Looking at John’s Sloan’s foreboding “Spring Rain” makes me feel as if I’m right behind this woman as she walks the slick pavement of an almost empty city park.
That’s exactly the point. “In his 1912 painting Spring Rain, he placed the viewer on a wet path in Union Square by filling the lower edge of the picture—the front edge of the picture plane—with rain-soaked pavement,” writes Nancy Mowll Mathews in Moving Pictures.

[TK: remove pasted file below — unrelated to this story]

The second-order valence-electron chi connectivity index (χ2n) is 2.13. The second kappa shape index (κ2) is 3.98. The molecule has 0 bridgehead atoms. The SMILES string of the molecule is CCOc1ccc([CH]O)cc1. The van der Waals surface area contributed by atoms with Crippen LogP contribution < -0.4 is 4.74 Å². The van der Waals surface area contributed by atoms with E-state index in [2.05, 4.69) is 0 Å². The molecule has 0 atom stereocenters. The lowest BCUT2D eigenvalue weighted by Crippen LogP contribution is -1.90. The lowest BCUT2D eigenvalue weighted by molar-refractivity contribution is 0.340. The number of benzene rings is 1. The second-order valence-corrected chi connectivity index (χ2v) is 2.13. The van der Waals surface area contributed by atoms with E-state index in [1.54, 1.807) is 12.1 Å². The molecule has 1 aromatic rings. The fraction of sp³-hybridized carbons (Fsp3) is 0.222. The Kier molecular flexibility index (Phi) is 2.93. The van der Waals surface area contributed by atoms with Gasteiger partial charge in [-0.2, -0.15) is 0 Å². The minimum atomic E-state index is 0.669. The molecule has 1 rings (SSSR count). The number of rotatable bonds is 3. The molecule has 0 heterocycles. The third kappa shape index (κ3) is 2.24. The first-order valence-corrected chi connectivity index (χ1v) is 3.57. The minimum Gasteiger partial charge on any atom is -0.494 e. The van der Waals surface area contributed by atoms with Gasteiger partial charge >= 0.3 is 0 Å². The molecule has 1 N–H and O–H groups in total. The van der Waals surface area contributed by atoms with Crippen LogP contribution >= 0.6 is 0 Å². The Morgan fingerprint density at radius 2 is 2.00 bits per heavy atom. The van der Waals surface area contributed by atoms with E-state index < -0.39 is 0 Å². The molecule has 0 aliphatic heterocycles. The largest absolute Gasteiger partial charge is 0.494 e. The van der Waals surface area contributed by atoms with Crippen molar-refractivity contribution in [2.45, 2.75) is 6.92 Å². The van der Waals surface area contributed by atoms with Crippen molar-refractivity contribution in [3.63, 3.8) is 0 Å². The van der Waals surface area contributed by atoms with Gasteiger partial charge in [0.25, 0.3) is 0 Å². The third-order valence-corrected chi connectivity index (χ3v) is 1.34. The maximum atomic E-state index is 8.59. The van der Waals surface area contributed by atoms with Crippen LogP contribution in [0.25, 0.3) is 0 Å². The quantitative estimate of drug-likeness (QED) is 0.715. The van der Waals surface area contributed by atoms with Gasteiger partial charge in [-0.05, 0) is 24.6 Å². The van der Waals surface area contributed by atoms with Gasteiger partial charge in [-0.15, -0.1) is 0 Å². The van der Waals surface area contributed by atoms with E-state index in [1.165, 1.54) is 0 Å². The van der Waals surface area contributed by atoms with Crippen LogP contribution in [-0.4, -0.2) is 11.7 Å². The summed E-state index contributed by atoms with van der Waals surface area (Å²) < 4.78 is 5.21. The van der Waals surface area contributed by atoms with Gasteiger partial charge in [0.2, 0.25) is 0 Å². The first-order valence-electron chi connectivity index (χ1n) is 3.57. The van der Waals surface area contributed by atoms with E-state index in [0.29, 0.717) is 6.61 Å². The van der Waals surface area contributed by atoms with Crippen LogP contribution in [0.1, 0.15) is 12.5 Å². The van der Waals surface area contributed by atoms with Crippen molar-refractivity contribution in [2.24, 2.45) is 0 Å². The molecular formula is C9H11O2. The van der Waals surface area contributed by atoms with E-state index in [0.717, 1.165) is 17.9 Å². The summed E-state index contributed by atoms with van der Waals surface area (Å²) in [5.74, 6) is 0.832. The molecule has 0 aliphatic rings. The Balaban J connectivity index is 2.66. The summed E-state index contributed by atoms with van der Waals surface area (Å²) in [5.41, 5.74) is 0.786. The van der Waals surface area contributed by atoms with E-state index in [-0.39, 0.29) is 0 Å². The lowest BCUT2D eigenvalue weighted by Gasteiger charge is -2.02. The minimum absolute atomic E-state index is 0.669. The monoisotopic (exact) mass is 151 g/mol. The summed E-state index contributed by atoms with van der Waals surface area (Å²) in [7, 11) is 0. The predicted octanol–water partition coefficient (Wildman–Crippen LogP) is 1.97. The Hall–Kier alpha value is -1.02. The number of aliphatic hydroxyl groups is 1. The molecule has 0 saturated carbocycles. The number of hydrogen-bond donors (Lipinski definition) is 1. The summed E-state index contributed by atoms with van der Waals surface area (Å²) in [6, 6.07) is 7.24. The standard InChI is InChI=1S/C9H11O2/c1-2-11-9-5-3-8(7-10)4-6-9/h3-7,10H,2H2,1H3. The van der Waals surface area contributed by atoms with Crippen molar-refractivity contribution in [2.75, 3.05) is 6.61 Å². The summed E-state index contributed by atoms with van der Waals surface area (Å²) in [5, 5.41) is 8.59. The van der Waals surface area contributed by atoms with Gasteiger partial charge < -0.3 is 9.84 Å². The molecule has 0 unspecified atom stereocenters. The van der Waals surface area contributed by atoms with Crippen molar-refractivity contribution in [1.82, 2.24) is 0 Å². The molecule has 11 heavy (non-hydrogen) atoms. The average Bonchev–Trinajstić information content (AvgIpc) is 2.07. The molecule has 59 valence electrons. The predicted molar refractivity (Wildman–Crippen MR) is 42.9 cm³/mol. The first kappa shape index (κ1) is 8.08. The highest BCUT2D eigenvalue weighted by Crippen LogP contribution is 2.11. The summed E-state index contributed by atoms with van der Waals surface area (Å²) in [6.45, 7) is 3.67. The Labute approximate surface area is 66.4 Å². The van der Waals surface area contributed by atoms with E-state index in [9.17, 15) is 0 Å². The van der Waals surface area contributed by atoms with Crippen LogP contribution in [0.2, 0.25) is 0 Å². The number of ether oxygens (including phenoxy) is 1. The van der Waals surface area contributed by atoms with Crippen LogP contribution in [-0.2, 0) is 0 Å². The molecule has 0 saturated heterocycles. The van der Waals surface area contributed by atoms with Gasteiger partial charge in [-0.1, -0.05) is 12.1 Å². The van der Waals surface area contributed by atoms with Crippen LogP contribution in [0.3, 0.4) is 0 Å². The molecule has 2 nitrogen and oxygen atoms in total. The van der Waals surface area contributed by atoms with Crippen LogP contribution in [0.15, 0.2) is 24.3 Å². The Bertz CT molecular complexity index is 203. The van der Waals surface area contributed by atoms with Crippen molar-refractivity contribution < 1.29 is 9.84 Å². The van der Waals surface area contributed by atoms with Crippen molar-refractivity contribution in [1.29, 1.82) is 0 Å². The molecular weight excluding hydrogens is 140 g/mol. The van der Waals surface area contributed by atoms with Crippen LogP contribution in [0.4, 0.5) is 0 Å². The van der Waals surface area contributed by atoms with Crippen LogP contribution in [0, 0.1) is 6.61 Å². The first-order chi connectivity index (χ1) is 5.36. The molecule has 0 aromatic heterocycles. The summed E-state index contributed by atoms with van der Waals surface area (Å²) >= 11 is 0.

“Then Sloan moved the journey diagonally up through the painting as the path recedes into the space of the park. We too seem to be standing on the walkway watching the back of a young lady as she moves though the park. Through the artist’s hand the viewer experiences what it is like to cross the empty park in the mist of a spring rain.”
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